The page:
When you see public stores, parks or trails that are dog friendly or have designated off-leash areas, it is not a free pass to allow your dog to behave however they want nor does it mean every dog there has to tolerate being charged at, greeted, barked or lunged at by another dog. Being a responsible dog owner should always be about setting your dog up for success; don’t utilize these types of locations if you know your dog is not under control for the safety of your dog and others.
To this point, I truly feel that dog parks and dog daycares have made dog owners lazy; I believe the idea behind creating dog parks and daycares was to benefit the dogs, but unfortunately it has done the opposite. These places have become a mecca for creating dogs who are fearful, anxious, reactive or rude. A place where dogs learn how to completely ignore their owners. And it is these same owners who think that they can take their dog anywhere and it doesn’t matter if they have an obedient dog or not because as long as they believe their dog is “social” then it’s justified.
One of my favorite training quotes is “We often expect too much of our dogs and too little of ourselves”. I find it ironic that it is socially acceptable for humans to dislike certain individuals but those same humans expect, wish or strive to make their dogs “like” / tolerate EVERY dog and/or person. Ultimately, the idea of what society believes is a “social” dog is extremely skewed. The goal of socialization for ANY dog shouldn’t be to make them a social butterfly… It should ideally be to teach a dog how to be neutral and polite in any environment. In fact, if neutrality was the rule instead of the exception, dog owners would discover that it is much easier and attainable to teach neutrality with the awesome side effect of having a dog who is more confident in public and trusting of their owner – than it is to have a “unicorn” of a dog who has no issues with dogs or people.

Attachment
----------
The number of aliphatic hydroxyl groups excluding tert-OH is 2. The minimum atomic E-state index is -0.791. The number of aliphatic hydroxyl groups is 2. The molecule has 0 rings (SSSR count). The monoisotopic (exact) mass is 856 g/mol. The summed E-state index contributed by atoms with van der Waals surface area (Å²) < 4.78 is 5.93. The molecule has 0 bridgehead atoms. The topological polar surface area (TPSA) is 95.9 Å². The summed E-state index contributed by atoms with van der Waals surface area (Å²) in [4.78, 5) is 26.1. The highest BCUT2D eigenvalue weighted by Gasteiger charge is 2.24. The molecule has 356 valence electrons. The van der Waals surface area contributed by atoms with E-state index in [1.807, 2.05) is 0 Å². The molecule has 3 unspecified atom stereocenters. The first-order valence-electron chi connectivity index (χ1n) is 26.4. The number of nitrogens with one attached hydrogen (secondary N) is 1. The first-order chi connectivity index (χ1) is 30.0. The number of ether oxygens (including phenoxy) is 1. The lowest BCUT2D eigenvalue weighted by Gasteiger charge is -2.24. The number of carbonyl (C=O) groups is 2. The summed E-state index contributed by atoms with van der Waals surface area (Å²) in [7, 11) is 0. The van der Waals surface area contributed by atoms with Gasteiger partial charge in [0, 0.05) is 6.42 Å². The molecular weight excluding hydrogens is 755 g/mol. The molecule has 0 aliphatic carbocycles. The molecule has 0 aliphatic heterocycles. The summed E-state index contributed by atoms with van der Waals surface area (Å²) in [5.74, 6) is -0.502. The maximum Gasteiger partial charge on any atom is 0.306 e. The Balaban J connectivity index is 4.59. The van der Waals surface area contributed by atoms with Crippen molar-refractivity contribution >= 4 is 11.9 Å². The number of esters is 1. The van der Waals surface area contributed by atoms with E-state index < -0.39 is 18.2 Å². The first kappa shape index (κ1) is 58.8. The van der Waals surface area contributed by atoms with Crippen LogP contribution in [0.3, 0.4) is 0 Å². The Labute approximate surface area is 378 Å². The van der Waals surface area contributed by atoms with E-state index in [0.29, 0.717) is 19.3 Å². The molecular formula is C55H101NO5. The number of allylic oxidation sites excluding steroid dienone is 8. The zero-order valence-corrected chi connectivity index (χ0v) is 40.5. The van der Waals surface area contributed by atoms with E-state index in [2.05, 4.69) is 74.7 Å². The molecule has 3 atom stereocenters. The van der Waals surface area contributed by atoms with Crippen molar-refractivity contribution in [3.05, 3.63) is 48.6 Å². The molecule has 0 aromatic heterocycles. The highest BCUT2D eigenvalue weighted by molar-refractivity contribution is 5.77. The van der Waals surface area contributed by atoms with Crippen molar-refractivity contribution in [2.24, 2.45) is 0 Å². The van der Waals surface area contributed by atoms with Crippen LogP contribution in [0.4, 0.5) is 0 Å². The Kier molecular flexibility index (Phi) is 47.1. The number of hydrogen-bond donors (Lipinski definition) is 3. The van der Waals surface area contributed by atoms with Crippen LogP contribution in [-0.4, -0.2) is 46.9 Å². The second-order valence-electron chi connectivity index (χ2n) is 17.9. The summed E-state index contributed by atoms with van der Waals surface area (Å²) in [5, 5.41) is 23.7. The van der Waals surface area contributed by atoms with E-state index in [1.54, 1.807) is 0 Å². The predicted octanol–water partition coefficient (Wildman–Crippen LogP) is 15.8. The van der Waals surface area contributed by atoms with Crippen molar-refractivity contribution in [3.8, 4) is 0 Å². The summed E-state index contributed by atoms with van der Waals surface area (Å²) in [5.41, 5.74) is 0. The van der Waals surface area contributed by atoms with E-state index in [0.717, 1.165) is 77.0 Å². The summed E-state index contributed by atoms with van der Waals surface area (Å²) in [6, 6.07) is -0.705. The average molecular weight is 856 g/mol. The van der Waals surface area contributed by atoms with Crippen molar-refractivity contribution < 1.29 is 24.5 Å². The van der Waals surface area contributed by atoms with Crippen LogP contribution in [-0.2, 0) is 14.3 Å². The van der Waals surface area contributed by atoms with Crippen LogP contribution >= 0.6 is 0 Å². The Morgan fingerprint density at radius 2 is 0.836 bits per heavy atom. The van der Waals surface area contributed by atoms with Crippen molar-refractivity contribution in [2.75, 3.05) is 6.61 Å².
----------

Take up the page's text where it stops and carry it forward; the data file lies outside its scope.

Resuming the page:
I think what frustrates me even more than getting charged by out of control off-leash dogs is the fact that those uncontrolled dogs are unknowingly a big danger to themselves. We have all heard countless stories of dogs getting hit by a car, running away on a hike, getting bit by a rattlesnake or kicked by a horse on a trail; getting attacked by another off-leash dog, etc. All events that could be avoidable with training and prevention.
I think the bigger picture is that all dog owners want or wish that they could take their dog everywhere and not have to worry about what they may encounter when they’re out and about. If we, dog owners, focus more on training our dogs so that they are well behaved; then ALL owners and their dogs would benefit regardless of whether they are social, reactive or fearful.
We all love our dogs and want them to be safe and happy; so let’s tip our hats to the owners utilizing muzzles, training tools, leashes and long lines. Let’s respect each other by ensuring that we have control over our own dogs. This would make the world a truly dog friendly place!